Where next for UK housing stocks?

Housebuilder shares have comfortably outpaced the FTSE 100 over the past year, but is their time in the sun at an end?

Housing
Source: Bloomberg

At the beginning of 2017, the Brexit vote still hung over UK markets. It was widely expected that the economy would turn south, unemployment would rise and gross domestic product (GDP) growth would slow markedly. None of those things really came to pass.

A prime example of this pessimism was seen in UK housing stocks. These dropped dramatically after the vote itself, and lagged the wider market as it began to rally in the last months of the year.  A good case of this is Taylor Wimpey, which hit an eight-year high of 211p in the month before the referendum, and then dived almost 50% on 24 June.

The sector as a whole was trading at cheap valuations at the beginning of 2017. Persimmon, perhaps one of the most attractive housebuilders on valuation grounds, had a price-to-book value of two in January 2017, in line with its five-year average. In the heady days of 2015, the firm had traded at three times book value. Thus suddenly, these companies had become much cheaper. Throw in government schemes such as Help to Buy, and record low interest rates, and the outlook seemed promising indeed. Investors piled into such shares and they enjoyed a good year.

Now, perhaps, the outlook on valuation grounds is less encouraging. House price growth is expected to slow, while costs are forecast to rise by 3-4% over the year. Wages are a key part of this, and firms in the sector have flagged that a shortage of some key skills will lead to competition for labour, and thus higher wages that hit margins.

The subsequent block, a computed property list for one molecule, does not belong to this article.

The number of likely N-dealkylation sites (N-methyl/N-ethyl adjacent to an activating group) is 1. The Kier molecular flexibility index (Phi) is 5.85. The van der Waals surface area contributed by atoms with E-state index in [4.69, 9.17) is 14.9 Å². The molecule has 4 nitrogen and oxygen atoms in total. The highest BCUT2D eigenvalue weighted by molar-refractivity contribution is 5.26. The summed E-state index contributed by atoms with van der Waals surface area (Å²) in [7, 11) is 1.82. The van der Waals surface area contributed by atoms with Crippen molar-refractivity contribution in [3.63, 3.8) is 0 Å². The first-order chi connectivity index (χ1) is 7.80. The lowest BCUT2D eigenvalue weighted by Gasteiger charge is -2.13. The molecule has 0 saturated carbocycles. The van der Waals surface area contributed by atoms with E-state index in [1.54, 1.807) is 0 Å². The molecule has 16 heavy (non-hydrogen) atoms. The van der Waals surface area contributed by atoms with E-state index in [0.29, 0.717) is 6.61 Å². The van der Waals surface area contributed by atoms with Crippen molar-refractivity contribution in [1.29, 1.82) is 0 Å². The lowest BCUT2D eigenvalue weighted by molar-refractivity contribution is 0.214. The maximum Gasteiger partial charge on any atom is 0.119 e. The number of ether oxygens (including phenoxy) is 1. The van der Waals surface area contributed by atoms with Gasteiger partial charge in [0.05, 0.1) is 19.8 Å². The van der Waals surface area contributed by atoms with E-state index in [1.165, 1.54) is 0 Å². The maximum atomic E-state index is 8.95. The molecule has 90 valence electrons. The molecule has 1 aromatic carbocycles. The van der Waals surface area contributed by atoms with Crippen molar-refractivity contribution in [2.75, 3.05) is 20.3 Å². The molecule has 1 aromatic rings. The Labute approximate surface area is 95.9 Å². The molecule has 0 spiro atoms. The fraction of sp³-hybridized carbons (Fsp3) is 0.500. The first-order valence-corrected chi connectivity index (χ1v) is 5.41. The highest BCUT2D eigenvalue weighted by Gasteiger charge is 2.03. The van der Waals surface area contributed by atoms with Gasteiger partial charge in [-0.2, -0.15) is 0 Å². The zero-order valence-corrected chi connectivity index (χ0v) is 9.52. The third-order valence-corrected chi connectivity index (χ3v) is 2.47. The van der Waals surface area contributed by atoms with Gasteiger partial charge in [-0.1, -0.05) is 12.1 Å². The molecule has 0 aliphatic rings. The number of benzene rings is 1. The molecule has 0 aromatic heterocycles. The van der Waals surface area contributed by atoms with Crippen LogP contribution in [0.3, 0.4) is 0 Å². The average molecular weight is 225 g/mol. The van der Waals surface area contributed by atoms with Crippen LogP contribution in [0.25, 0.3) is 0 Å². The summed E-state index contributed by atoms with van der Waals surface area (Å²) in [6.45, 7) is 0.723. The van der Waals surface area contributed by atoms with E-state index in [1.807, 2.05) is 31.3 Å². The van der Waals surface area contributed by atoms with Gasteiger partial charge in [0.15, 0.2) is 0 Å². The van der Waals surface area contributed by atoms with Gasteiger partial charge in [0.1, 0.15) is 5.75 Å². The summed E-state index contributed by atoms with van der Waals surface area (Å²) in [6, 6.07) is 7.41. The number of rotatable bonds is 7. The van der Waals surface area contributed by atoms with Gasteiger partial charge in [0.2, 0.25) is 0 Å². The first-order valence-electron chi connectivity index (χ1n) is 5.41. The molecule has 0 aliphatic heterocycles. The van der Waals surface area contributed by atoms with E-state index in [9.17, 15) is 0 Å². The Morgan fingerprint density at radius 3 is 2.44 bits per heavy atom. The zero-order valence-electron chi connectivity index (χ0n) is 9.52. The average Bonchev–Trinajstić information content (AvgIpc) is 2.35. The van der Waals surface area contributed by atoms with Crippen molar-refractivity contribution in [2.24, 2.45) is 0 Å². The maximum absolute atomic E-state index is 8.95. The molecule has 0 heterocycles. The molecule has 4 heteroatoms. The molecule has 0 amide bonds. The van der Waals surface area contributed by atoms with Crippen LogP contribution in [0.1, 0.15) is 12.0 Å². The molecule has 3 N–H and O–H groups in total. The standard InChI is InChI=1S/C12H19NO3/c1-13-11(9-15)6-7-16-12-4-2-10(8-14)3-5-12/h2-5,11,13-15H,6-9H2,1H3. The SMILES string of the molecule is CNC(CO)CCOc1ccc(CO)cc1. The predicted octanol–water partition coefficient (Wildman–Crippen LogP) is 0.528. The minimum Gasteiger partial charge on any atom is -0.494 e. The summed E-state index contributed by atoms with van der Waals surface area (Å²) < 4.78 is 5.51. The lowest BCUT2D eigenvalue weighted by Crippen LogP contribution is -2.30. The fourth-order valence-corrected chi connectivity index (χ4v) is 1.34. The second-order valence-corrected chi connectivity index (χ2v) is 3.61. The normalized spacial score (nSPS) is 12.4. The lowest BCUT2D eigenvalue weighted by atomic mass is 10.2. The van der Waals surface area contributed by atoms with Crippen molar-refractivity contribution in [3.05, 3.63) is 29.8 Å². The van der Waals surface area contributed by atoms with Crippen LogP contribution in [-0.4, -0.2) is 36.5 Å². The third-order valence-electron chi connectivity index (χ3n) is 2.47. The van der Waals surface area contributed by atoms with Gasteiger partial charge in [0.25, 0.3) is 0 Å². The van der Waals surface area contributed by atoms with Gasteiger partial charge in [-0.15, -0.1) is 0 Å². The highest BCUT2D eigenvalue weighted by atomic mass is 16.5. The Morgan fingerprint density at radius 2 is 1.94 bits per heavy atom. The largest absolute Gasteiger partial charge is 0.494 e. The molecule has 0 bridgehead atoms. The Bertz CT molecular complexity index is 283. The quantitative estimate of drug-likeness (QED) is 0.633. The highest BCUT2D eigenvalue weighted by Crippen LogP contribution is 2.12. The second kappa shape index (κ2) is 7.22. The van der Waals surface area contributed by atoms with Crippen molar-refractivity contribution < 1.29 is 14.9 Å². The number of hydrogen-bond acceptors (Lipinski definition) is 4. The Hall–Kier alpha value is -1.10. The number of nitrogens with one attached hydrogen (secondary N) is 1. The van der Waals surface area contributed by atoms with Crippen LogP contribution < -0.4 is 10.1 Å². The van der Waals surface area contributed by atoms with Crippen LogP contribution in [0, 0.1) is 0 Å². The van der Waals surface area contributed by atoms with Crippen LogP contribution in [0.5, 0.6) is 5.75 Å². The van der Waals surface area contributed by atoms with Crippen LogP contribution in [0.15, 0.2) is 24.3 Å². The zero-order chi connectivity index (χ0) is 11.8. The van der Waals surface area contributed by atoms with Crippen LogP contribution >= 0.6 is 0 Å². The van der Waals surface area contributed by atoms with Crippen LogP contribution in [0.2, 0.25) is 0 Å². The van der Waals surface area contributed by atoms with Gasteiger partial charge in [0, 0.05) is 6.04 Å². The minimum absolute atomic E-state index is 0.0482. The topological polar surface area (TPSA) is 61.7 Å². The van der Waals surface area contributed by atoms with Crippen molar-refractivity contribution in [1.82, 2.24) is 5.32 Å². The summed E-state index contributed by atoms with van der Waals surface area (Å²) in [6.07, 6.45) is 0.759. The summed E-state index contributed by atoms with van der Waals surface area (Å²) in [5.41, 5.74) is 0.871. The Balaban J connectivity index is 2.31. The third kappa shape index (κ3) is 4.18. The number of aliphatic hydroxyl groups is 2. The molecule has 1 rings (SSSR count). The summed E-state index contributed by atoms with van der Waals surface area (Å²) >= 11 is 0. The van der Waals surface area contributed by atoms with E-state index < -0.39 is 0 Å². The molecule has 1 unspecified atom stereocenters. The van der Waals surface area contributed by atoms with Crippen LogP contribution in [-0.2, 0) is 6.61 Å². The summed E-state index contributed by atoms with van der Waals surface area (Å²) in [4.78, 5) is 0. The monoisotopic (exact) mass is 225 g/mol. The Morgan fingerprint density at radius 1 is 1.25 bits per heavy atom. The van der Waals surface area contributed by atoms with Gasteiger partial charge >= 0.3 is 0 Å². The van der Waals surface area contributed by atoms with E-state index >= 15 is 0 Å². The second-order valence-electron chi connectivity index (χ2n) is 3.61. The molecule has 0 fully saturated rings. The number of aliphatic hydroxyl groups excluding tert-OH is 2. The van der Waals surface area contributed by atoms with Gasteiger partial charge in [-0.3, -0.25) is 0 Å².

Help to Buy is expected to continue until 2021, but its future beyond this looks doubtful. Orders for new homes continue to fall too, although this has been carefully flagged. On present valuations, the major names in the sector are no longer cheap. The likes of Taylor Wimpey, Persimmon and Berkeley Group are now at a premium to their five-year average book value. Some, however, are still cheap, including Bovis Homes, Barratt and Bellway, which all trade below their five-year average book value.

Yet the undersupply of new homes in the UK isn’t going away. What we may see is a slowing of profit growth at the big firms, with a reduced pace of dividend growth. From a fundamental standpoint however, the sector does not look overly expensive, and the factors driving growth have not gone away. It is likely too soon to abandon homebuilder shares.

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